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Dead Calm by Carole Sojka (Somalia 1962-64)

This short story by Carole Sojka takes place in Kenya in the early sixties. As Carole wrote me, “My husband and I were Peace Corps Volunteers in the Somali Republic from 1962 to 1964. We were with the first Somalia group. There were, I think, seven other Peace Corps groups sent to the Republic  before the coup in 1969 that sent the country hurtling into its current state of chaos. I taught English in the secondary school in Merca, a town about forty miles south of the capital, Mogadiscio, where the language before independence was Italian. My husband taught English to the local officials, i.e., the D.C., the police chief, the harbor master. He also took photographs for the Ministry of Tourism. It was a hopeful time in Somalia. “The story of ‘Dead Calm’ came from an experience my husband and I had on a train trip in Uganda in . . .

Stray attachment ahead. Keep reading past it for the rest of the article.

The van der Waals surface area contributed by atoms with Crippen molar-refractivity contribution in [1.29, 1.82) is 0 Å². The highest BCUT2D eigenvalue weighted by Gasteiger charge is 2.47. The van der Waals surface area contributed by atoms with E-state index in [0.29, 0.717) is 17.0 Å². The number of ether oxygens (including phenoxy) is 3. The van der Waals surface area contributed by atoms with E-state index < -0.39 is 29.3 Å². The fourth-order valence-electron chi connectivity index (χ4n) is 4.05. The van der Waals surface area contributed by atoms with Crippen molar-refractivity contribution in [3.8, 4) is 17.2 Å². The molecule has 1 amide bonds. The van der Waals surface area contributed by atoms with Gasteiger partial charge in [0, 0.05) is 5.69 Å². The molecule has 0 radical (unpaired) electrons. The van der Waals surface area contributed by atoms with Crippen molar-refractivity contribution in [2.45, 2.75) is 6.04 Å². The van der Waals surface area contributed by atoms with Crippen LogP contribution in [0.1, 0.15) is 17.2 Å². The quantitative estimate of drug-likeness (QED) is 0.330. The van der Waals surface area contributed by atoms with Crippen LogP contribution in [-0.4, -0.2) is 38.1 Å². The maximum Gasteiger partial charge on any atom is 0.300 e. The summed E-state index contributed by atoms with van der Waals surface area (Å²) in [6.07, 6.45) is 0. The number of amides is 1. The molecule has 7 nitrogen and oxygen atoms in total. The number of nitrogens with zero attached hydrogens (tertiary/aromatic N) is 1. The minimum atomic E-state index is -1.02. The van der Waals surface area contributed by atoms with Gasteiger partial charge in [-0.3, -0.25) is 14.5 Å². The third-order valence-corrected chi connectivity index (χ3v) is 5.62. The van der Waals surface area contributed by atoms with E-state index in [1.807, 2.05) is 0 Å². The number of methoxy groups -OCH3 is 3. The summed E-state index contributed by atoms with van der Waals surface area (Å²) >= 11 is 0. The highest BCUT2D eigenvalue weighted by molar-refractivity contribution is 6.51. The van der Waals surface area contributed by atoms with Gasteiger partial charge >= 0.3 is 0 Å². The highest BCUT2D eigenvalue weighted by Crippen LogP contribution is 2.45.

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Abigail Calkins Aguirre (Cameroon 1987-90)Development Is Down This Road

[Winner of the 1992 Peace Corps Experience Award was this excellent essay by Abigail Calkins Aguirre (Cameroon 1987-90) entitled, “Development Is Down This Road.” Peace Corps writing and remembering doesn’t get much better than this.] • A Writer Writes: Development Is Down This Road by Abigail Calkins Aguirre (Cameroon 1987-90) FEW RECOGNIZE ME without my trademark Suzuki. Now I have this red Yamaha DT they gave me to replace it. I’m still white, though, or so they keep insisting as I pass by the shouting voices trying to get me to stop to do a favor, chat, or taste the latest in palm wine. I know I have a bike, but how do you say “I’m not a taxi” in the local language? I’m late, I’m in a hurry, I’ve got to help a women’s group plant rows of plantains and pineapple in their community farm. This road could jostle my . . .